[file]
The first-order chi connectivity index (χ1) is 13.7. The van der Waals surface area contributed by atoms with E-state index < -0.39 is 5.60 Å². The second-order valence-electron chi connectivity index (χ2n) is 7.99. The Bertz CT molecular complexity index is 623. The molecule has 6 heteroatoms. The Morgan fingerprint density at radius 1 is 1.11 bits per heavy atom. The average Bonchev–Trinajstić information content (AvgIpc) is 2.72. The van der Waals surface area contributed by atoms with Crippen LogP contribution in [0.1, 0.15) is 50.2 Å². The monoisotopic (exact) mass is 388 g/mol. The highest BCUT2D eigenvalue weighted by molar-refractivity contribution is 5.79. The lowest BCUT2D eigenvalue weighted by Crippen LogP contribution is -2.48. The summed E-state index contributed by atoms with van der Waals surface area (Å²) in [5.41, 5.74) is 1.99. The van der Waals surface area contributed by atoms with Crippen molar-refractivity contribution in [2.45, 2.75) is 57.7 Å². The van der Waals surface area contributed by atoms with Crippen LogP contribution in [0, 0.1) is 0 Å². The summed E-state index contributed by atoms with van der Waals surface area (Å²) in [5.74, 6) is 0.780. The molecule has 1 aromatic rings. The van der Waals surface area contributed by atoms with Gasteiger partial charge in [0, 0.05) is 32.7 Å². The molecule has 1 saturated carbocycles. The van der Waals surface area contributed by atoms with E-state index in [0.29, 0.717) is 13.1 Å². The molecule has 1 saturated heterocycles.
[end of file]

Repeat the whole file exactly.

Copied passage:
The first-order chi connectivity index (χ1) is 13.7. The van der Waals surface area contributed by atoms with E-state index < -0.39 is 5.60 Å². The second-order valence-electron chi connectivity index (χ2n) is 7.99. The Bertz CT molecular complexity index is 623. The molecule has 6 heteroatoms. The Morgan fingerprint density at radius 1 is 1.11 bits per heavy atom. The average Bonchev–Trinajstić information content (AvgIpc) is 2.72. The van der Waals surface area contributed by atoms with Crippen LogP contribution in [0.1, 0.15) is 50.2 Å². The monoisotopic (exact) mass is 388 g/mol. The highest BCUT2D eigenvalue weighted by molar-refractivity contribution is 5.79. The lowest BCUT2D eigenvalue weighted by Crippen LogP contribution is -2.48. The summed E-state index contributed by atoms with van der Waals surface area (Å²) in [5.41, 5.74) is 1.99. The van der Waals surface area contributed by atoms with Crippen molar-refractivity contribution in [2.45, 2.75) is 57.7 Å². The van der Waals surface area contributed by atoms with Crippen LogP contribution in [0, 0.1) is 0 Å². The summed E-state index contributed by atoms with van der Waals surface area (Å²) in [5.74, 6) is 0.780. The molecule has 1 aromatic rings. The van der Waals surface area contributed by atoms with Gasteiger partial charge in [0, 0.05) is 32.7 Å². The molecule has 1 saturated carbocycles. The van der Waals surface area contributed by atoms with E-state index in [0.29, 0.717) is 13.1 Å². The molecule has 1 saturated heterocycles.